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Dining in... making a dining room

There were, and still are, parts of No 19 not quite fit for living in. In fact, depending on what you are used to, you might argue that the whole house during certain times of the year is inhospitable as there are only a couple of stoves downstairs and a few expensive-to-run and inefficient electric heaters upstairs. I've had some friends and family members come to stay during the cold months and all of them have vowed never to return unless there are leaves on the trees. I consider myself very lucky in that I'm able to adapt to almost anything.

Over the years there have been parts of the house that have fallen into depressing states of disrepair and this is something that saddens me. These areas are like wounds, draining the house of its energy and making it sick. One of the most striking examples of this was the room that is now a small dining room at the front of the house.

I believe this room used to be a kitchen at some point and has quite an elaborate vaulted ceiling with simple plaster details and a window overlooking the village pond. By the time I had noticed the room, it had become a total mess - filled with junk and a lot of the plaster had come down due to the damp in this particular corner of the house. But I knew there was potential: I just needed to work out how I was going to approach it.

As with everything regarding No 19, the budget was basically zero so when I had money I would buy materials and do some work. During my days I was cleaning the room out and patching up the walls, and I spent my evenings watching 'teach yourself plastering' videos on Youtube, and when it came down to it, I didn't do too badly for an amateur!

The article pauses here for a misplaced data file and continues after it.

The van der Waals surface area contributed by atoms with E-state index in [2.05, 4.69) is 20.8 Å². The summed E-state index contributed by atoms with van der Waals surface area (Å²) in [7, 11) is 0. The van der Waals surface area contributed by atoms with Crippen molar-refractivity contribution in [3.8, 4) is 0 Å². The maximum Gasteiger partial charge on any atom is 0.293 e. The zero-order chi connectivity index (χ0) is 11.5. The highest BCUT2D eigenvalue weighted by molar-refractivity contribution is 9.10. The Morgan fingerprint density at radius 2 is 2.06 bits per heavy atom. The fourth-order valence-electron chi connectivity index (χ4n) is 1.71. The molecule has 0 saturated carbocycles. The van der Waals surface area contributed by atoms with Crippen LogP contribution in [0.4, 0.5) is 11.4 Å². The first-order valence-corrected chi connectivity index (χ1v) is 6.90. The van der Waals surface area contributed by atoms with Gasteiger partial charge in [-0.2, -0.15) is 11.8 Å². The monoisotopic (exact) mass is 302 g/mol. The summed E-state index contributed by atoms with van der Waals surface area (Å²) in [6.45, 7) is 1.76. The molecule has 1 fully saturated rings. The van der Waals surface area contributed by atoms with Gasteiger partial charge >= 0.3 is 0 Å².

I was also hoping to discover an amazing tiled floor I'd heard about from my neighbor who had lived in the house as a child, but once I'd emptied the room, it became clear that these tiles were long gone, at some point having been replaced by concrete. So I took what I understood the floor to have looked like as inspiration and painted tiles of my own.

I drew out the design I wanted, and using colors I mixed myself from acrylic based floor paint and multi purpose acrylic based colors, I painted in the two color pattern over a base color. It did take a long time, but I think it was worth it as the room suddenly started to come to life.

Mario had suggested we make the space into a dining room as it would be the perfect place to house our ever growing junk shop Willow Pattern china collection, and he was absolutely right!

Taking an old cupboard and wood I found in the attic, some used tongue&groove, and some unused shelving, I fashioned together a dresser-style unit that was small enough to fit in the room, but large enough to hold the Willow.

The finishing touches were a car boot-sale chandelier, junk shop table and chairs (which I recovered with off-cuts of fabric) and a flea market mirror and candlesticks - it was transformed! The room had suddenly become a part of the house that in my mind simply hadn't existed before.

When I think about the progress of this room, it makes me smile... and I can feel No 19 smiling too.

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